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  10. Kellie wrote: Someone told me it was standard in agent contracts that if the agent sold a book for you that was in a series, that the agent would continue to get money on future sales of future books in that series, even if that agent did not sell the future books. For example, say you got a new agent today. Would it be standard for your "old" agent get anything for any StarDoc books past Plague of Memory (assuming that this is the last StarDoc book your "old" agent sold for you)?

    The only standard that I know of in regard to agents who have been let go by their writers is that they continue to receive 15% of the advances and royalties for any novel they sold for that writer. If I sold a series of ten books with one agent, and got a new agent after book five, my first agent would still receive 15% of the last five books in the series under contract because she sold all ten books. This is generally non-negotiable.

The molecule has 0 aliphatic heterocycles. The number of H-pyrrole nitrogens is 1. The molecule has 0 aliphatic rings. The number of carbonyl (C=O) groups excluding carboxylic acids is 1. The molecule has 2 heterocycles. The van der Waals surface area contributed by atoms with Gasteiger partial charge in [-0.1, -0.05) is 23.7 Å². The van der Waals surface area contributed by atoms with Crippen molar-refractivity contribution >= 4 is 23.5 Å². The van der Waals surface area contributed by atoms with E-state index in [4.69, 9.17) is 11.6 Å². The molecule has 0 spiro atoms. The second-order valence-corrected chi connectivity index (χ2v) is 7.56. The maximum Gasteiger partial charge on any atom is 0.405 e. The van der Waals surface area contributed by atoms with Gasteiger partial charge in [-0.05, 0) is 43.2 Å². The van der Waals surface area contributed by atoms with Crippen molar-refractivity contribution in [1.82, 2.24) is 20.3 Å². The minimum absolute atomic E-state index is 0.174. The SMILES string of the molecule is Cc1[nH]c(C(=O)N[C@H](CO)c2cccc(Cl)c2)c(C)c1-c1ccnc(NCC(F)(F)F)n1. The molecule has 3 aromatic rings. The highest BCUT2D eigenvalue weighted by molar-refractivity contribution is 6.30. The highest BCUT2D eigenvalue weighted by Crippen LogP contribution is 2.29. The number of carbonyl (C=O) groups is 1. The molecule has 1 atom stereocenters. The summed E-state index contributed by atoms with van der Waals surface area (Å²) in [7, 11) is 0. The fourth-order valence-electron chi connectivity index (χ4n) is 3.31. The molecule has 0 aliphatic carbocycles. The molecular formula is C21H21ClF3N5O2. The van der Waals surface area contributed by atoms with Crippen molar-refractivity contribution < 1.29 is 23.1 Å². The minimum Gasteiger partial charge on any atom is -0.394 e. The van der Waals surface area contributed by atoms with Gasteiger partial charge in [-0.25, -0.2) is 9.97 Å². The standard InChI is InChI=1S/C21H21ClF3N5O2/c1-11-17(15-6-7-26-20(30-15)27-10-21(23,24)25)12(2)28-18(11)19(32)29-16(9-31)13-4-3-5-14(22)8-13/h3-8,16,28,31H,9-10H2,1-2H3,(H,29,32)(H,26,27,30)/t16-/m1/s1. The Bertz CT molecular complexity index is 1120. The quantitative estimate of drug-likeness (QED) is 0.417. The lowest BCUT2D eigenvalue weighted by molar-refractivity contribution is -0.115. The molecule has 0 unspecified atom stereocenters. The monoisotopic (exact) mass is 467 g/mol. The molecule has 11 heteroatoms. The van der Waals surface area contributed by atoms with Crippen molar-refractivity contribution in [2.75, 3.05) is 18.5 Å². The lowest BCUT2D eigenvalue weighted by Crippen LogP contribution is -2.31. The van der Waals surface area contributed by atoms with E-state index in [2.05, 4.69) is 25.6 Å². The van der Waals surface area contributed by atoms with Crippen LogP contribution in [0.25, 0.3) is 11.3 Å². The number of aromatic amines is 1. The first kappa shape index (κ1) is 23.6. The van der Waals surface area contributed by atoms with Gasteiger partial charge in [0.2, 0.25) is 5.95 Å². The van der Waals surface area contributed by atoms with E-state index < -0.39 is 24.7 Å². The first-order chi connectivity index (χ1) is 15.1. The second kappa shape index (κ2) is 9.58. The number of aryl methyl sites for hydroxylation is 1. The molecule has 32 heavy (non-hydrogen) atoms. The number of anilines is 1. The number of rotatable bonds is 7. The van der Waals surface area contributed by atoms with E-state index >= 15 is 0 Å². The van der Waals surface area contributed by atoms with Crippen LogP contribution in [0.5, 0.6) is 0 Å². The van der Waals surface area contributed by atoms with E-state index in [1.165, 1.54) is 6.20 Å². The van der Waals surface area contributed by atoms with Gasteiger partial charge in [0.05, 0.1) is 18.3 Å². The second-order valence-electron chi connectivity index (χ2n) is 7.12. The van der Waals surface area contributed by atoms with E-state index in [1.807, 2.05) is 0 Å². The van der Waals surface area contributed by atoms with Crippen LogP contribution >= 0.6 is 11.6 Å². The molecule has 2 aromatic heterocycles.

That said, there are breakup clauses that agents can put into contracts that could put a lien on future work, i.e. 15% of whatever a writer sells for a year after the agent and writer split, or 15% of the next three books the writer sells. This is the agent's way of protecting their income. It's up to you whether you want to sign a contract with that sort of clause in it.

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  11. Mike wrote: I am making a "test the waters" attempt at writing. I am a story teller more than a writer and I feel I lack the detail writing skills needed. I have been told that is not a problem because I could hire an editor. Do you have suggestions on overcoming this issue and how do I locate a good editor or co-writer?

    I am not an advocate of writers hiring outside editors or book doctors. A large majority of these folks are scammers who are only interested in making money off your dreams. Also, other than agent commissions for finished work, I don't believe professional writers should pay anything to get into print. The money should always come to us.